[Luis Fernando]: The afro hair, the thick lips . . . and Tanisha attended a private school in Limón, but the children were mostly mestizos. 

[Tanisha]: That shame I experienced at that time, you know? And that depersonalization that Cocorí has generated for decades among the Black boys and girls of this country. I took it home.

[Luis Fernando]: And here we must explain who Tanisha’s mother is. Her name is Epsy Campbell Barr, a politician who has fought against racism and for the rights of people of African descent for decades. She has led several anti-racist organizations and has been a member of the National Congress for the Citizen Action Party. Since 2018, she has been vice president of the Republic of Costa Rica, the first Afro-descendant woman to hold a position of this stature in Latin America. So it’s no surprise that Epsy was interested in joining the appeal proposed by Lorein.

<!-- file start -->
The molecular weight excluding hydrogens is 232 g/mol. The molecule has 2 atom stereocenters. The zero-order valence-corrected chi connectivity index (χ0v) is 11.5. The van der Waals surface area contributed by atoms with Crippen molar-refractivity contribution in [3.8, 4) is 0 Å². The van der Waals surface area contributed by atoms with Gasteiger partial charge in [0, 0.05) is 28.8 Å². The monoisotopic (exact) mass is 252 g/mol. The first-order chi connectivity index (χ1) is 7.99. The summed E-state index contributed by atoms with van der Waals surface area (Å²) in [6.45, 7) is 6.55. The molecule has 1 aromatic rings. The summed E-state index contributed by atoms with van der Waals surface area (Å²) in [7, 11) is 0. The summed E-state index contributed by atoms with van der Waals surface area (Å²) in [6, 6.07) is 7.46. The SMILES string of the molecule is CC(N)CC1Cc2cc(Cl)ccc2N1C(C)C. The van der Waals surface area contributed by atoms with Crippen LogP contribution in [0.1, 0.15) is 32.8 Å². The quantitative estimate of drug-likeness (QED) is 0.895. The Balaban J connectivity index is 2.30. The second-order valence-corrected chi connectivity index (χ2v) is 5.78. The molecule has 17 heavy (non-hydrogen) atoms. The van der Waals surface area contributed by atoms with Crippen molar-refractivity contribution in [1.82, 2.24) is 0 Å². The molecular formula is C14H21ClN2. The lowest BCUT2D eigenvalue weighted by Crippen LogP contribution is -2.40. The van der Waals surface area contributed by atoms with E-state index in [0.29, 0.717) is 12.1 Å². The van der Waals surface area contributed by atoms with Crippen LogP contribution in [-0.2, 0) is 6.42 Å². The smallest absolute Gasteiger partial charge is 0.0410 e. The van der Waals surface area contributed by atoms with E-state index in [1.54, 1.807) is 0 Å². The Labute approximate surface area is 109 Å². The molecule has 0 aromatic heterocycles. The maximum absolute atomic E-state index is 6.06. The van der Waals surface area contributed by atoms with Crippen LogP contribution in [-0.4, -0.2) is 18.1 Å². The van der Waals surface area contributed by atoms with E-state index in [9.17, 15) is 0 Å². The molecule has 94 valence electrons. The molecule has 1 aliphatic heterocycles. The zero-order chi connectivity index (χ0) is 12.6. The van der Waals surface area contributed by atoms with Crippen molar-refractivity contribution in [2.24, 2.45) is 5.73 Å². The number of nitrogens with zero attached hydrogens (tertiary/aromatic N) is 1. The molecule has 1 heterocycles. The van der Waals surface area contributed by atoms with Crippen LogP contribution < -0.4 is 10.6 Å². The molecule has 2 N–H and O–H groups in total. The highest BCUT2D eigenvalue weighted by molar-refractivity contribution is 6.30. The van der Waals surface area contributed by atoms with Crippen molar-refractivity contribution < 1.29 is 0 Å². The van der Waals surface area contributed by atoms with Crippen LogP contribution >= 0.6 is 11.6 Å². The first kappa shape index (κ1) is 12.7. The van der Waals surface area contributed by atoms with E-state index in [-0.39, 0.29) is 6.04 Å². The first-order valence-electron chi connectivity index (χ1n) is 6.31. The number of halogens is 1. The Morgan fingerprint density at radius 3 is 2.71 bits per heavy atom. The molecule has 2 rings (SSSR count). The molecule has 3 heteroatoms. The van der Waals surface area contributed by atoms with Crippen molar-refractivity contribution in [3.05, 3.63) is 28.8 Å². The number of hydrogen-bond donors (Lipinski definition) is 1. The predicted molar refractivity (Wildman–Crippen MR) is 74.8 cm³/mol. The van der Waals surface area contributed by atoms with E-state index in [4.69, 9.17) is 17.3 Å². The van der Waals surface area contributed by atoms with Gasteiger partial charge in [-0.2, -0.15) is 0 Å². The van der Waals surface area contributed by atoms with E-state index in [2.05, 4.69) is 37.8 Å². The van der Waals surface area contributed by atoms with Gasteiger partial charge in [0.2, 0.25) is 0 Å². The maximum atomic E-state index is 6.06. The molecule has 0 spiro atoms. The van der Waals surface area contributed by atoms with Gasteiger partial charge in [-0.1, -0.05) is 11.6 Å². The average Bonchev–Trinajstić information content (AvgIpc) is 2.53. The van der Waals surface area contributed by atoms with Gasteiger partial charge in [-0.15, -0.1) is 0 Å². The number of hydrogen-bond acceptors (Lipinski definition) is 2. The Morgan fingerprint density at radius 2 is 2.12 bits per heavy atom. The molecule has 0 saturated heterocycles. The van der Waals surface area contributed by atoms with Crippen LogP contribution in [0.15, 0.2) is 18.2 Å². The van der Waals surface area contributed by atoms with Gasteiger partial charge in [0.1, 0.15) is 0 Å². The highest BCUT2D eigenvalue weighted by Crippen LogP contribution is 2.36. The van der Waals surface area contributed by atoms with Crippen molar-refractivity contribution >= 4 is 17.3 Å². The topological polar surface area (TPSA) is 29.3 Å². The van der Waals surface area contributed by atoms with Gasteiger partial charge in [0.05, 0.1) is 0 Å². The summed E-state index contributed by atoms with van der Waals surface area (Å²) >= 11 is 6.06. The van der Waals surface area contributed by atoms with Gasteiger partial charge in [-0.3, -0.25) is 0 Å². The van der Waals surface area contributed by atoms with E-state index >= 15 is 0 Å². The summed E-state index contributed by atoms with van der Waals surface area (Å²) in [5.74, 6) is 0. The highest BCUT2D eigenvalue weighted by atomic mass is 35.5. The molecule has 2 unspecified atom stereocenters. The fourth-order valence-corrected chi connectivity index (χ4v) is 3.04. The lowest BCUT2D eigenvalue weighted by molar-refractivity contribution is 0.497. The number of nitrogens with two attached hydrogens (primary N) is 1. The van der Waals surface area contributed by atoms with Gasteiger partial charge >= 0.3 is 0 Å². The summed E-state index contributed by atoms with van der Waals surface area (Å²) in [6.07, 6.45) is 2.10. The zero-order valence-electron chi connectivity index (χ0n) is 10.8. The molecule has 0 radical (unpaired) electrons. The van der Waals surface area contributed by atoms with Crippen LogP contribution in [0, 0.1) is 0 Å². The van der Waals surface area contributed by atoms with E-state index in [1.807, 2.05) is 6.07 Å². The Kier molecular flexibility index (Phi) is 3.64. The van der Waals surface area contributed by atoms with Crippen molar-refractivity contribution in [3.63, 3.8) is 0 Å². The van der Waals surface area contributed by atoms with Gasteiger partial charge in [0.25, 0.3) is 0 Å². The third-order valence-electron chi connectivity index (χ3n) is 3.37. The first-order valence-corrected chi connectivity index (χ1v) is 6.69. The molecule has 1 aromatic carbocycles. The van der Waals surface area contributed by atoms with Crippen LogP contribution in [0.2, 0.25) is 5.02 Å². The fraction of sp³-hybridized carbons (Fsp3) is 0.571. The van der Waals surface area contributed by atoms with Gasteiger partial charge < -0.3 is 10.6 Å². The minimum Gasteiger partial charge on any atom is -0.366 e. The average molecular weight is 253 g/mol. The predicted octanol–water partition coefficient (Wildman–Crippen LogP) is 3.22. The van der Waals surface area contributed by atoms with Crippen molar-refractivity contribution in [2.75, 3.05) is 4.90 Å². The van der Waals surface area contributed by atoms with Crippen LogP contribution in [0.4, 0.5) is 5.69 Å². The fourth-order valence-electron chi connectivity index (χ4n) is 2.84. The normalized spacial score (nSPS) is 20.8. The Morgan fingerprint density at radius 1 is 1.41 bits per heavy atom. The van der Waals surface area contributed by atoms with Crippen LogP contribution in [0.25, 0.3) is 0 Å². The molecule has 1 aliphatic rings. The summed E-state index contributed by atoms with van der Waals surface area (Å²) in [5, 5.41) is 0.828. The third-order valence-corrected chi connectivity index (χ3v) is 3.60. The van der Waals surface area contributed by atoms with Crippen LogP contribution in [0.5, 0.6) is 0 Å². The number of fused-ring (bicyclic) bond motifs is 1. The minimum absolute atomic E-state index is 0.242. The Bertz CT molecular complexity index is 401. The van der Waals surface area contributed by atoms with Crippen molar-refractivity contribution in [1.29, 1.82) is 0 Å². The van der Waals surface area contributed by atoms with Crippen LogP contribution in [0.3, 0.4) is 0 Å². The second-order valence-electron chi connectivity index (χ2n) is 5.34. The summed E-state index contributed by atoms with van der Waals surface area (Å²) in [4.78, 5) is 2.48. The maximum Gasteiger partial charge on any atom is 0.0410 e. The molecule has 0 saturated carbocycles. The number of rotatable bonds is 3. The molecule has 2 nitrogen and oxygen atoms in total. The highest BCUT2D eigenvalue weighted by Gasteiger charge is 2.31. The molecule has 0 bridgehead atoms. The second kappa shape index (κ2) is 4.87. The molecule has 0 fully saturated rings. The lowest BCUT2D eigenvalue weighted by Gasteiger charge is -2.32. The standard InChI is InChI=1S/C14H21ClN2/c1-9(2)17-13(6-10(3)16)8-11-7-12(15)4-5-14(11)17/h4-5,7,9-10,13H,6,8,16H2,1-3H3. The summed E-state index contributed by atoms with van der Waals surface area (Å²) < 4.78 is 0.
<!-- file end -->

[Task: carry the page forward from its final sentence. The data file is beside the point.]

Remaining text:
Of course, an appeal for protection is a concept that hardly any 12-year-old boy or girl understands. But Tanisha understood the basics: This was about defending her rights and removing from schools that book that caused her so much shame. 

Now, there is an issue here. And it is whether removing Cocorí from schools is censorship or not. 

[Tanisha]: In that context, there was never talk of removing Cocorí from all the libraries. Anyone who wanted to read Cocorí could always go and get it anywhere in this country.

[Quince:] The fight is not about censoring the book or stopping its publication, or if anyone wants to buy it. Just like so many other books out there . . . 

[Luis Fernando]: Just like Mein Kampf, by Hitler, says Quince . . . 

[Quince]: If you want to buy it, read it, and give it to your children, that’s up to you. But it cannot be that the State is promoting a text where poor Cocorí, in addition to other things, chews on thoughts darker than his skin. How can you teach that to a little fifth-grader?